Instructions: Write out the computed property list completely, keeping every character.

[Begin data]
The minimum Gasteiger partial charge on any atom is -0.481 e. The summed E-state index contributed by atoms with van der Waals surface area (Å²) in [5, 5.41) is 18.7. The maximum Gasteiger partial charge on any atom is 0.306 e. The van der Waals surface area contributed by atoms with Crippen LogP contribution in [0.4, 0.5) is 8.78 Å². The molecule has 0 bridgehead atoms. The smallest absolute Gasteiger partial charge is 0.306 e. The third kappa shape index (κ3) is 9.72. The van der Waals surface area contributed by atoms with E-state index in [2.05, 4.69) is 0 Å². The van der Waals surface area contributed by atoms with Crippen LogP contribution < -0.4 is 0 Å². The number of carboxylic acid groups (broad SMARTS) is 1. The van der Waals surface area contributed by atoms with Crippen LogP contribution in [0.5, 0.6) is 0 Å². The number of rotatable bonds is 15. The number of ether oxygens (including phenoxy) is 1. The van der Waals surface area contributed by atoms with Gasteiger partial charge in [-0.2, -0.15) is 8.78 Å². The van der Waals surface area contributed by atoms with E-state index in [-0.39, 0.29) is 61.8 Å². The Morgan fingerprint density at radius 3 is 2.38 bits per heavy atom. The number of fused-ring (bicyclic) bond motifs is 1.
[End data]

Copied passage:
The minimum Gasteiger partial charge on any atom is -0.481 e. The summed E-state index contributed by atoms with van der Waals surface area (Å²) in [5, 5.41) is 18.7. The maximum Gasteiger partial charge on any atom is 0.306 e. The van der Waals surface area contributed by atoms with Crippen LogP contribution in [0.4, 0.5) is 8.78 Å². The molecule has 0 bridgehead atoms. The smallest absolute Gasteiger partial charge is 0.306 e. The third kappa shape index (κ3) is 9.72. The van der Waals surface area contributed by atoms with E-state index in [2.05, 4.69) is 0 Å². The van der Waals surface area contributed by atoms with Crippen LogP contribution < -0.4 is 0 Å². The number of carboxylic acid groups (broad SMARTS) is 1. The van der Waals surface area contributed by atoms with Crippen LogP contribution in [0.5, 0.6) is 0 Å². The number of rotatable bonds is 15. The number of ether oxygens (including phenoxy) is 1. The van der Waals surface area contributed by atoms with Gasteiger partial charge in [-0.2, -0.15) is 8.78 Å². The van der Waals surface area contributed by atoms with E-state index in [-0.39, 0.29) is 61.8 Å². The Morgan fingerprint density at radius 3 is 2.38 bits per heavy atom. The number of fused-ring (bicyclic) bond motifs is 1.